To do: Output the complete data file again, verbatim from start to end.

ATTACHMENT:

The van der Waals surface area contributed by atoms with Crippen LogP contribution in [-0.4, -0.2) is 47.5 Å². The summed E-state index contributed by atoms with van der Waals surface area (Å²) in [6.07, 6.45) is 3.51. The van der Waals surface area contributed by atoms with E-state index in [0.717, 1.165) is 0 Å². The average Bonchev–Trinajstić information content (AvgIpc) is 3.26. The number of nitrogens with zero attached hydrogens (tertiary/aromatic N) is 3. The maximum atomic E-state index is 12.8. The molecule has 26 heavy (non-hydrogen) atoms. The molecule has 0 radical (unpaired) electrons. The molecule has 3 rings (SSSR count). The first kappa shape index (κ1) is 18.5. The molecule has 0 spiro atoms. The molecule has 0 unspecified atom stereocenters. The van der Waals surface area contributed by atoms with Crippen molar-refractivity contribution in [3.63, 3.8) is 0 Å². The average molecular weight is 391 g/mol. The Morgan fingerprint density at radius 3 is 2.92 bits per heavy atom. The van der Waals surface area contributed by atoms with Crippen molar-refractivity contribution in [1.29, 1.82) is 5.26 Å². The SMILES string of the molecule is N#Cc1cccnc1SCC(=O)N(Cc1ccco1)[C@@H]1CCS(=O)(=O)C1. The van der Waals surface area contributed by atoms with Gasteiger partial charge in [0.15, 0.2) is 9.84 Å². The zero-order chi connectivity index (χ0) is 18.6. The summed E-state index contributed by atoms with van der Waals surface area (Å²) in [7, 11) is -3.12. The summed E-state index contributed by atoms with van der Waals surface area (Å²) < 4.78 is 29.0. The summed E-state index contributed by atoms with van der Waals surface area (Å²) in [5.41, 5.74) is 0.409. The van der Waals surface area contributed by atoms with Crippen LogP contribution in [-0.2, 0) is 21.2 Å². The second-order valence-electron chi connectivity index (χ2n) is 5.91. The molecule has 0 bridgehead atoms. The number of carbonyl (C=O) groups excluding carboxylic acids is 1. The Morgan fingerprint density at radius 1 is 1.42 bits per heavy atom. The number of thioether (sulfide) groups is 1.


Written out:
The van der Waals surface area contributed by atoms with Crippen LogP contribution in [-0.4, -0.2) is 47.5 Å². The summed E-state index contributed by atoms with van der Waals surface area (Å²) in [6.07, 6.45) is 3.51. The van der Waals surface area contributed by atoms with E-state index in [0.717, 1.165) is 0 Å². The average Bonchev–Trinajstić information content (AvgIpc) is 3.26. The number of nitrogens with zero attached hydrogens (tertiary/aromatic N) is 3. The maximum atomic E-state index is 12.8. The molecule has 26 heavy (non-hydrogen) atoms. The molecule has 0 radical (unpaired) electrons. The molecule has 3 rings (SSSR count). The first kappa shape index (κ1) is 18.5. The molecule has 0 spiro atoms. The molecule has 0 unspecified atom stereocenters. The van der Waals surface area contributed by atoms with Crippen molar-refractivity contribution in [3.63, 3.8) is 0 Å². The average molecular weight is 391 g/mol. The Morgan fingerprint density at radius 3 is 2.92 bits per heavy atom. The van der Waals surface area contributed by atoms with Crippen molar-refractivity contribution in [1.29, 1.82) is 5.26 Å². The SMILES string of the molecule is N#Cc1cccnc1SCC(=O)N(Cc1ccco1)[C@@H]1CCS(=O)(=O)C1. The van der Waals surface area contributed by atoms with Gasteiger partial charge in [0.15, 0.2) is 9.84 Å². The zero-order chi connectivity index (χ0) is 18.6. The summed E-state index contributed by atoms with van der Waals surface area (Å²) in [7, 11) is -3.12. The summed E-state index contributed by atoms with van der Waals surface area (Å²) < 4.78 is 29.0. The summed E-state index contributed by atoms with van der Waals surface area (Å²) in [5.41, 5.74) is 0.409. The van der Waals surface area contributed by atoms with Crippen LogP contribution in [-0.2, 0) is 21.2 Å². The second-order valence-electron chi connectivity index (χ2n) is 5.91. The molecule has 0 bridgehead atoms. The number of carbonyl (C=O) groups excluding carboxylic acids is 1. The Morgan fingerprint density at radius 1 is 1.42 bits per heavy atom. The number of thioether (sulfide) groups is 1.